The makers of Ben Stein’s “Expelled” movie, which opened last weekend at No. 10 nationwide and already has become one of the top 25 documentaries of all time, say the U.S. Constitution will be their defense against a lawsuit filed by Yoko Ono.
Ono and the sons of “Imagine” songwriter John Lennon, Sean Ono Lennon and Julian Lennon, are suing the documentary makers for using a brief clip of the popular song in the film.
Lennon’s 1971 song, which suggests an evolutionary utopia without heaven or hell, has been ranked No. 3 by Rolling Stone magazine on its list of the 500 greatest songs.
The action, brought in U.S. District Court in Manhattan, demands the filmmakers and their distributors remove “Imagine” from the film.
The makers of “Expelled,” however, contended today they are protected by the fair use doctrine, which allows presentation of brief segments of copyrighted material for commentary. They called the suit just another attack on freedom in the U.S., a focal point of the movie that contends opponents of the Darwinian theory of evolution are being censored.
“Expelled” covers the following key questions:
- Were we designed or are we simply products of random chance, mutations and evolution occurring without any plan over billions of years?
- Is the debate over origins settled?
- How should science deal with what appears to be evidence of design?
- What should be taught to children and college students about our origins?
- Is there any room for dissent from the evolutionary point of view?
- Is it appropriate for eminent scientists who depart from strict evolutionary dogma to be fired and blacklisted, as is occurring in academia today?
- Should government schools and other institutions be engaged in promoting the secular, materialistic worldview to the total exclusion of differing points of view?
- Is science so advanced and so certain that it should be exempt from the societal norms of open dialogue and free debate?
- Why is it simply inconceivable and unacceptable for some evolutionists to consider the possibility – no matter how remote – that our world might actually have a Creator?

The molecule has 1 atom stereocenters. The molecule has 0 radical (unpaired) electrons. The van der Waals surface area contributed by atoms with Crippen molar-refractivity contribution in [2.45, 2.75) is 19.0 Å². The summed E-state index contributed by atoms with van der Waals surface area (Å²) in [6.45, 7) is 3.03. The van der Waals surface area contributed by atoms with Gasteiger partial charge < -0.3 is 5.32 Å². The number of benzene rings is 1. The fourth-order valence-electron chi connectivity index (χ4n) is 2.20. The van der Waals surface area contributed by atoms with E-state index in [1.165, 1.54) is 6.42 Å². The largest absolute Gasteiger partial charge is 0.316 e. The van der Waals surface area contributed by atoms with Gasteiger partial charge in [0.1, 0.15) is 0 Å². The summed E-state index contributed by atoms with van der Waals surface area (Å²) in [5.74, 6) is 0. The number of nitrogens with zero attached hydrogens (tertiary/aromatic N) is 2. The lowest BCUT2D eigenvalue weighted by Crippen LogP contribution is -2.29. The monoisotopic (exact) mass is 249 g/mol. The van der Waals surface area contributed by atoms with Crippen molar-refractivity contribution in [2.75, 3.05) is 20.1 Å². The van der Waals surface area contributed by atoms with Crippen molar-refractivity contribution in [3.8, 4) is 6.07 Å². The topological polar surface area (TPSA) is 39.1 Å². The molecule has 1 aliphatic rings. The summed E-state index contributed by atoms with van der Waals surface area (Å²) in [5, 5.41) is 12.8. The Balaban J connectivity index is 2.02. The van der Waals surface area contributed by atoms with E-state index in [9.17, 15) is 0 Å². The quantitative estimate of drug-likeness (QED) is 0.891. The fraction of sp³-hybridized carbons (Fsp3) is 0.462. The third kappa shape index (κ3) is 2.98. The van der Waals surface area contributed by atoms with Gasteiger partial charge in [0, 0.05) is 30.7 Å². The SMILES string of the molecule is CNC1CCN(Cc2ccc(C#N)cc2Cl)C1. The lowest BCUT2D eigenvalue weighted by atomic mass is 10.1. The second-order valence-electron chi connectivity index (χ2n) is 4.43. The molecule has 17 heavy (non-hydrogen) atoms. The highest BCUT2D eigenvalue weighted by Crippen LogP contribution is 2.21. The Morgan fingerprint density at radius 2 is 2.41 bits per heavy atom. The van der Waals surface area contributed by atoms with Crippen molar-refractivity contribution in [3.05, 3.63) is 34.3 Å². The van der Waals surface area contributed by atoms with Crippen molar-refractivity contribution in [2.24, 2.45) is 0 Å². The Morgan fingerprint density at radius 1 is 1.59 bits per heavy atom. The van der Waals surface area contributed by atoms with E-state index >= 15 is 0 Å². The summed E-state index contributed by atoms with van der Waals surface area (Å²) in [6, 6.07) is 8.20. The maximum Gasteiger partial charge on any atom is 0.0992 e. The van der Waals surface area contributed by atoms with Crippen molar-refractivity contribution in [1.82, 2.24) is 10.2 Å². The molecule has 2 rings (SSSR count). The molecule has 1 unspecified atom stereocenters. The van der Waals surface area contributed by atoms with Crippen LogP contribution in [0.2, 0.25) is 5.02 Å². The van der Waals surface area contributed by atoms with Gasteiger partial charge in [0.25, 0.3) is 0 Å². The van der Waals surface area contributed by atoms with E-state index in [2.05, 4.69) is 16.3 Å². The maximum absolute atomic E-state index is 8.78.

The makers, as WND reported, previously went to court seeking a ruling after a company called XVIVO, LLC, alleged a piece of animation in the movie was an infringement on their work.
Filmmaker Premise Media filed a lawsuit last week in the U.S. District Court for the Northern District of Texas seeking a declaratory judgment that there is no copyright or other infringement, and the movie opened on schedule.
The new claim by Ono, however, opens up a new front “in the culture wars,” the company said.
“Yoko Ono and others have now filed lawsuits challenging the film’s use and critique of John Lennon’s song ‘Imagine.’ One of the suits seeks to ban free speech through preliminary injunctive relief, which essentially means that they are trying to expel ‘Expelled’ as it is now being shown in theaters,” the company said in a statement released to WND.
“If you really listen to the lyrics of ‘Imagine’ then you realize that it represents everything that the Neo-Darwinists want. ‘Imagine there’s no Heaven … No hell below us … Nothing to kill or die for And no religion too…’ That’s exactly what the Darwinist establishment wants to do: get rid of religion,” said Walt Ruloff, CEO of Premise Media. “And that’s what we point out when we play less than 15 seconds of the song and show some of the lyrics on screen.”
Premise Media Chairman Logan Craft said, “The fair use doctrine is a well established principle that gives the public the right to freely use portions of copyrighted materials for the purposes of commentary and criticism. While some may not like what we have to say or how we say it, we have the free speech right to do so – just as other political and social commentators have been doing for years.”
Officials said the company did not ask for a license to use the song, because there was no obligation to do so.
“Unbiased viewers of the film will see that the ‘Imagine’ clip was used as part of a social commentary in the exercise of free speech. The brief clip – consisting of a mere 10 words – was used to contrast the messages in the documentary and was not used as an endorsement of ‘Expelled,'” the company said.
Ben Stein, himself, weighed in on the controversy.
“So Yoko Ono is suing over the brief constitutionally protected use of a song that wants us to ‘Imagine no possessions’?” he asked. “Maybe instead of wasting everyone’s time trying to silence a documentary she should give the song to the world for free. After all, ‘imagine all the people sharing all the world … You may say I’m a dreamer But I’m not the only one I hope someday you’ll join us And the World can live as one.'”
The film opened on about half the screens of other top 10 features and scored an impressive $3.2 million in its opening weekend – more than all but eight other movies.
“Expelled” rolled out in 1,052 theaters, compared with 3,151 for the top grosser, “The Forbidden Kingdom.”
The movie, promoted heavily in conservative and Christian circles throughout the U.S., performed much better than the weekend’s other new current-affairs documentary, “Where in the World Is Osama bin Laden?” That movie, the second feature from “Super Size Me” filmmaker Morgan Spurlock, banked a mere $143,299 in 102 locations, for a $1,405 average. “Expelled” brought in nearly $3,000 per screen.